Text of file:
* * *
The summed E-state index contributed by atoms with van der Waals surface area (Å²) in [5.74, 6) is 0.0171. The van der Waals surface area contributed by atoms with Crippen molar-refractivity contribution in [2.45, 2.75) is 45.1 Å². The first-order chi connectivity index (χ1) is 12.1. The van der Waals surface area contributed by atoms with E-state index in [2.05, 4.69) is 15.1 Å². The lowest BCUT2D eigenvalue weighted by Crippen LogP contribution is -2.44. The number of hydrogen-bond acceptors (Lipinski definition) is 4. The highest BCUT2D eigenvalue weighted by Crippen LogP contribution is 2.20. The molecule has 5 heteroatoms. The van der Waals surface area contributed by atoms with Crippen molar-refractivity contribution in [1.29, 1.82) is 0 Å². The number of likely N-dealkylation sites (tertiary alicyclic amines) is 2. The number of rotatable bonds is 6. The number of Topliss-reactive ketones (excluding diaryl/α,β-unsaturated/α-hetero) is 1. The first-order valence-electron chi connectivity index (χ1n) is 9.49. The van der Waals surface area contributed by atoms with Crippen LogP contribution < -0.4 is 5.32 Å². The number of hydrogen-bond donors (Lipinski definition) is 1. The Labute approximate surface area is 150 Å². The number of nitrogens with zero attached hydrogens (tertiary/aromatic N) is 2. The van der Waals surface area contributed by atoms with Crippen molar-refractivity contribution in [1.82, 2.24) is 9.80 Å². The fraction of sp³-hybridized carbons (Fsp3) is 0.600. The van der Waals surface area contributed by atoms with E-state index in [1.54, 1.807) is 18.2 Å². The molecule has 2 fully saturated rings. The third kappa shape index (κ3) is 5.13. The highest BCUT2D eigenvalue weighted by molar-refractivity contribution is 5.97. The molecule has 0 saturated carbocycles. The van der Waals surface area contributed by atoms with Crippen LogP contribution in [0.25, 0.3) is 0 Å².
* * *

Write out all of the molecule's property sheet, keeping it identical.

The summed E-state index contributed by atoms with van der Waals surface area (Å²) in [5.74, 6) is 0.0171. The van der Waals surface area contributed by atoms with Crippen molar-refractivity contribution in [2.45, 2.75) is 45.1 Å². The first-order chi connectivity index (χ1) is 12.1. The van der Waals surface area contributed by atoms with E-state index in [2.05, 4.69) is 15.1 Å². The lowest BCUT2D eigenvalue weighted by Crippen LogP contribution is -2.44. The number of hydrogen-bond acceptors (Lipinski definition) is 4. The highest BCUT2D eigenvalue weighted by Crippen LogP contribution is 2.20. The molecule has 5 heteroatoms. The van der Waals surface area contributed by atoms with Crippen molar-refractivity contribution in [1.29, 1.82) is 0 Å². The number of likely N-dealkylation sites (tertiary alicyclic amines) is 2. The number of rotatable bonds is 6. The number of Topliss-reactive ketones (excluding diaryl/α,β-unsaturated/α-hetero) is 1. The first-order valence-electron chi connectivity index (χ1n) is 9.49. The van der Waals surface area contributed by atoms with Crippen LogP contribution < -0.4 is 5.32 Å². The number of hydrogen-bond donors (Lipinski definition) is 1. The Labute approximate surface area is 150 Å². The number of nitrogens with zero attached hydrogens (tertiary/aromatic N) is 2. The van der Waals surface area contributed by atoms with Crippen molar-refractivity contribution in [1.82, 2.24) is 9.80 Å². The fraction of sp³-hybridized carbons (Fsp3) is 0.600. The van der Waals surface area contributed by atoms with E-state index in [1.54, 1.807) is 18.2 Å². The molecule has 2 fully saturated rings. The third kappa shape index (κ3) is 5.13. The highest BCUT2D eigenvalue weighted by molar-refractivity contribution is 5.97. The molecule has 0 saturated carbocycles. The van der Waals surface area contributed by atoms with Crippen LogP contribution in [0.25, 0.3) is 0 Å².